NEW YORK: General Mills, the packaged-food group, believes tapping into the "convergence" between the millennial and multicultural audiences could become a powerful sweet spot for brands.
Ann Simonds, the firm's incoming CMO after Mark Addicks announced he would retire last year, discussed this topic at the Advertising Research Foundation's (ARF) Industry Leader Forum in New York.
There are many "differences and distinctions" currently reshaping the consumer marketplace, she argued, but the rise of millennials and shoppers from different cultural backgrounds is perhaps the most important.
"When you're trying to find and make markets, which is fundamentally my job," she said, "the reality is much of this millennial generation happens to be multicultural." (For more, including the firm's three-point recipe for success, read Warc's report: General Mills targets the millennial/multicultural mix.)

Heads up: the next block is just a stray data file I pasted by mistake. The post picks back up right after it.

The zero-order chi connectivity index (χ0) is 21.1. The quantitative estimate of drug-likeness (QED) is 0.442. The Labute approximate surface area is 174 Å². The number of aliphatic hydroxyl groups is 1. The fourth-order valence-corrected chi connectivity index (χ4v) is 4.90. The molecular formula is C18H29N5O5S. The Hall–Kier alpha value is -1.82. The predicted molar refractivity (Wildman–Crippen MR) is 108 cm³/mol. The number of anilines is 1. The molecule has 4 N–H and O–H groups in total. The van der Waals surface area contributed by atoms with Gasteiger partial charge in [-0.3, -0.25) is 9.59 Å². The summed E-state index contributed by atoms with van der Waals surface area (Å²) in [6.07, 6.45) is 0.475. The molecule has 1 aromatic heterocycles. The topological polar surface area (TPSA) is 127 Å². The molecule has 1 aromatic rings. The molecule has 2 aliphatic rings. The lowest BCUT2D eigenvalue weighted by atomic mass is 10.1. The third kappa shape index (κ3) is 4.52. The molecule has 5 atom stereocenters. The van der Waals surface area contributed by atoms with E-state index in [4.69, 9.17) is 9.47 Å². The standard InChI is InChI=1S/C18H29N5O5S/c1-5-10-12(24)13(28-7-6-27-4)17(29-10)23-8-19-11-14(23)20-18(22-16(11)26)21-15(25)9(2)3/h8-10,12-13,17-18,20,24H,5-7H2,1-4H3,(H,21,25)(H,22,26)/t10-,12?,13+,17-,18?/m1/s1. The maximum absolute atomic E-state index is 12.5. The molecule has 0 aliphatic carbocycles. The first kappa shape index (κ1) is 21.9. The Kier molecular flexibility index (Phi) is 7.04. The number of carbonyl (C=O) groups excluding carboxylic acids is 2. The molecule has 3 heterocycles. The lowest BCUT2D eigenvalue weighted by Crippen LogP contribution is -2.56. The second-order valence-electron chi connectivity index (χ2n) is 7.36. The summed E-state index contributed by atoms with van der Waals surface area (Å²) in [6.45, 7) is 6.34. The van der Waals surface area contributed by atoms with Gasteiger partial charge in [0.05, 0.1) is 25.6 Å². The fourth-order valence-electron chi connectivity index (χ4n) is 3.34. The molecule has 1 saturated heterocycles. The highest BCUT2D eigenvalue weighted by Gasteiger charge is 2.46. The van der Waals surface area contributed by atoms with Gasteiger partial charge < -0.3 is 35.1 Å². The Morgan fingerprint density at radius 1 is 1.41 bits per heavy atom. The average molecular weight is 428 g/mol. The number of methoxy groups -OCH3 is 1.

As a reflection of this fact, the goal for marketers should be to identify ways of taking youth-orientated and multicultural messaging out of any remaining silos.
"Inside any packaged-goods company," Simonds said, "the single biggest growth opportunity within your mainstream brands will be the convergence of these audiences – simply getting the same share of these households as you're getting from the households that grew up on these businesses."
One General Mills brand exemplifying such an idea is Cheerios, which caused an online stir by casting a multiracial family in a TV ad, and stood firm as a small – but vocal – minority criticised this decision.
Marketing with a clear purpose in mind, Simonds suggested, can help companies achieve similar results across the multicultural and millennial mix.
"Make no mistake: it's a point of competitive advantage for us to consciously choose to invest and nurture those communities," she said.
"That's the new competitive advantage for us in the same way we used to have the competitive advantage in Saturday-morning cartoon advertising for Lucky Charms.
"We just have a different version of it today."
Data sourced from Warc